Washington: US President Barack Obama on Monday called for broad cooperation with China to set the course of the 21st century, saying the relationship between the Pacific powers was “as important as any” in the world.

Kicking off two days of in-depth talks in Washington, Obama appealed for cooperation on a broad range of issues from reviving the global economy to fighting climate change, while also nudging Beijing on human rights.

“The relationship between the United States and China will shape the 21st century, which makes it as important as any bilateral relationship in the world,” Obama said.

“That reality must underpin our partnership. That is the responsibility we bear,” he said.

In what appeared to be a coordinated new slogan, both Obama and Chinese President Hu Jintao, who sent a message to the meeting, said they sought a “positive, constructive, and comprehensive relationship.”

“Our two countries should endeavor to expand common ground, reduce differences, enhance mutual trust and strengthen cooperation,” Hu said.

Obama, who is expected to travel to China later this year, has sought to broaden the relationship with Beijing which is now the largest creditor to the heavily indebted United States.

The dialogue revamps an earlier set of talks launched under former US president George W. Bush in 2006 that focused solely on economic issues.

But China, whose delegation is led by State Councilor Dai Bingguo and Vice Premier Wang Qishan, said it would press the United States on concerns including over the safety of its more than 750 billion dollars invested in US Treasury bonds.

A senior US official said the first day of talks, led by Secretary of State Hillary Clinton and Treasury Secretary Timothy Geithner, was “very constructive, very candid,” but mostly general.

“We’re going to spend most of our time getting to know each other,” David Sheer, director of China affairs at the State Department, told reporters on a conference call.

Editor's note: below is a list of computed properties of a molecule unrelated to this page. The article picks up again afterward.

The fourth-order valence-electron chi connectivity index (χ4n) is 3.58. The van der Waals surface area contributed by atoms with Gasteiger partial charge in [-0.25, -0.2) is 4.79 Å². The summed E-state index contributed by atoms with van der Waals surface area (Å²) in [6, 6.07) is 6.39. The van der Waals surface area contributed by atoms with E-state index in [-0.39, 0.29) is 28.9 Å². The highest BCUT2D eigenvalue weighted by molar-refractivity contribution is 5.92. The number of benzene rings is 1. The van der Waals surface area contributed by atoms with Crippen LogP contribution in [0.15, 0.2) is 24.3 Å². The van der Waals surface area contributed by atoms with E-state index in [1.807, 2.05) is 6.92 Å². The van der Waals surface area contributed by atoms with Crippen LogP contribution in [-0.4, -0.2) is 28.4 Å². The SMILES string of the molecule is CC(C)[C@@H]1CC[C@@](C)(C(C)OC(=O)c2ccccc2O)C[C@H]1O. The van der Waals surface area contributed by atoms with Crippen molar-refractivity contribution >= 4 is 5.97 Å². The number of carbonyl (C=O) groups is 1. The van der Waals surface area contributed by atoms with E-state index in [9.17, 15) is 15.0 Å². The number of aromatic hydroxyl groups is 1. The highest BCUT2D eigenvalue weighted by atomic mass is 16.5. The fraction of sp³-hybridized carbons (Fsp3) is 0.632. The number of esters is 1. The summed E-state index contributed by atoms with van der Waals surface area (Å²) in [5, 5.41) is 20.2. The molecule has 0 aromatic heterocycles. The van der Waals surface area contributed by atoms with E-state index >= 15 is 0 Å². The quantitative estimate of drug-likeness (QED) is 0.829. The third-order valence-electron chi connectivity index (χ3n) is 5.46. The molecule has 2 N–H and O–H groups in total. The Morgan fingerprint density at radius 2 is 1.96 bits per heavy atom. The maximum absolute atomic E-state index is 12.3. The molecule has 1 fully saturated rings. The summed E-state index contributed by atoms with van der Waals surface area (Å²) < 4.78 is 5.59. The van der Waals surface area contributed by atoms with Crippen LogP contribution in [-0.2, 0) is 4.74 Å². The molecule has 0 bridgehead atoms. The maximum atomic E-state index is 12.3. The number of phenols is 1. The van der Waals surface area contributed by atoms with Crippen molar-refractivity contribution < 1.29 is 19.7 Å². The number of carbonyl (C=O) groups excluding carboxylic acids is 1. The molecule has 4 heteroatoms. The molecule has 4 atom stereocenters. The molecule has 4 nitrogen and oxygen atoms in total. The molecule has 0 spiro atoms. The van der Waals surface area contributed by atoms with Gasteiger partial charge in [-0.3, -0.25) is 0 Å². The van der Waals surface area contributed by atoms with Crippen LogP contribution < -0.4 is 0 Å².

He said the two sides would identify “common interests” to pursue in future sessions.

US leaders have generally refrained from describing the China relationship as the “most important” in the world. Clinton used the language during her failed presidential bid, raising concerns among some US allies, particularly Japan.

Clinton on Monday rejected predictions of a “multi-polar world,” often used as codeword by Chinese, Russian and other policymakers to signal the end of a US-dominated era.

“Although past relations between the United States and China have been influenced by the idea of a balance of power among great nations, the fresh thinking of the 21st century moves us from a multi-polar world to a multi-partner world,” Clinton said.

Both Clinton and Obama, while pledging not to see China as a rival, also acknowledged differences with the rising Asian power — particularly on human rights.

Obama said that the United States respected China’s “ancient culture” but added: “We also strongly believe that the religion and culture of all peoples must be respected and protected, and that all people should be free to speak their minds.

“That includes ethnic and religious minorities in China, as surely as it includes minorities within the United States,” said Obama, the first president from the historically oppressed African-American community.

The US-China dialogue comes shortly after the eruption of ethnic violence in China’s Muslim-majority Xinjiang province, which left at least 192 people dead and raised calls by some US lawmakers to get tougher on Washington.

The US leader asked for China’s cooperation on a “low-carbon” recovery to the world economy, saying that the two largest carbon-emitting nations had a responsibility to work for a new global climate treaty by December’s deadline.

Obama sought China’s assistance on ending North Korea and Iran’s nuclear drives. He raised the specter of a nuclear arms race in East Asia.

Pyongyang, which counts Beijing as its main ally, has tested a nuclear bomb, test-fired missiles and stormed out of a six-nation disarmament deal in recent months.